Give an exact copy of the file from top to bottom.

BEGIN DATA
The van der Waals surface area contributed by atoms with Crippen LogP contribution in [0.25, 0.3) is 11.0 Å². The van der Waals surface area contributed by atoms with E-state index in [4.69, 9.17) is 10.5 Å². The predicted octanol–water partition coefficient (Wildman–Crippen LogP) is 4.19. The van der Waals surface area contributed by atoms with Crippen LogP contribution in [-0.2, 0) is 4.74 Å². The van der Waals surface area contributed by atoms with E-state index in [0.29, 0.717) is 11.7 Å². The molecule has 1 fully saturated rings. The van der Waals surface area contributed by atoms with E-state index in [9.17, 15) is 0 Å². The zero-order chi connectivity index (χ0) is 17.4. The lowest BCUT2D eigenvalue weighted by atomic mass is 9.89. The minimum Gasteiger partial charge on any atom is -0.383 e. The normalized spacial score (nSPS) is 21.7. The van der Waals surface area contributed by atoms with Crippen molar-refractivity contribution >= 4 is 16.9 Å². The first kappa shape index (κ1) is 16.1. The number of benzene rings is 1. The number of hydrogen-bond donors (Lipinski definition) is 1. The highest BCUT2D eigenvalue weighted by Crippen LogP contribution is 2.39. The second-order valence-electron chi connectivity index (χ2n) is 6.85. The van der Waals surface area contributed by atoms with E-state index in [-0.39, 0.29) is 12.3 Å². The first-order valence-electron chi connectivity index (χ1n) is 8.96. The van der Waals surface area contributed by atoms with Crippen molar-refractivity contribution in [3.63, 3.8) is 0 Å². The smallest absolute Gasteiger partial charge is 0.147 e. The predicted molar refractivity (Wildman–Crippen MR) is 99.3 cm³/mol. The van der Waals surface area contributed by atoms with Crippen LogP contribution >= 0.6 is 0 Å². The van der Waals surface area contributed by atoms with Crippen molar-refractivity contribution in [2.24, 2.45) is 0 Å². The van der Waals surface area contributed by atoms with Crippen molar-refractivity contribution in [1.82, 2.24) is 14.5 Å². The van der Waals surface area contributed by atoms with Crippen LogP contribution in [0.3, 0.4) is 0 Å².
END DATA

The van der Waals surface area contributed by atoms with Crippen LogP contribution in [0.25, 0.3) is 11.0 Å². The van der Waals surface area contributed by atoms with E-state index in [4.69, 9.17) is 10.5 Å². The predicted octanol–water partition coefficient (Wildman–Crippen LogP) is 4.19. The van der Waals surface area contributed by atoms with Crippen LogP contribution in [-0.2, 0) is 4.74 Å². The van der Waals surface area contributed by atoms with E-state index in [0.29, 0.717) is 11.7 Å². The molecule has 1 fully saturated rings. The van der Waals surface area contributed by atoms with E-state index in [9.17, 15) is 0 Å². The zero-order chi connectivity index (χ0) is 17.4. The lowest BCUT2D eigenvalue weighted by atomic mass is 9.89. The minimum Gasteiger partial charge on any atom is -0.383 e. The normalized spacial score (nSPS) is 21.7. The van der Waals surface area contributed by atoms with Crippen molar-refractivity contribution >= 4 is 16.9 Å². The first kappa shape index (κ1) is 16.1. The number of benzene rings is 1. The number of hydrogen-bond donors (Lipinski definition) is 1. The highest BCUT2D eigenvalue weighted by Crippen LogP contribution is 2.39. The second-order valence-electron chi connectivity index (χ2n) is 6.85. The van der Waals surface area contributed by atoms with E-state index in [-0.39, 0.29) is 12.3 Å². The first-order valence-electron chi connectivity index (χ1n) is 8.96. The van der Waals surface area contributed by atoms with Crippen molar-refractivity contribution in [3.63, 3.8) is 0 Å². The smallest absolute Gasteiger partial charge is 0.147 e. The predicted molar refractivity (Wildman–Crippen MR) is 99.3 cm³/mol. The van der Waals surface area contributed by atoms with Crippen LogP contribution >= 0.6 is 0 Å². The van der Waals surface area contributed by atoms with Crippen molar-refractivity contribution in [2.24, 2.45) is 0 Å². The van der Waals surface area contributed by atoms with Crippen molar-refractivity contribution in [1.82, 2.24) is 14.5 Å². The van der Waals surface area contributed by atoms with Crippen LogP contribution in [0.3, 0.4) is 0 Å².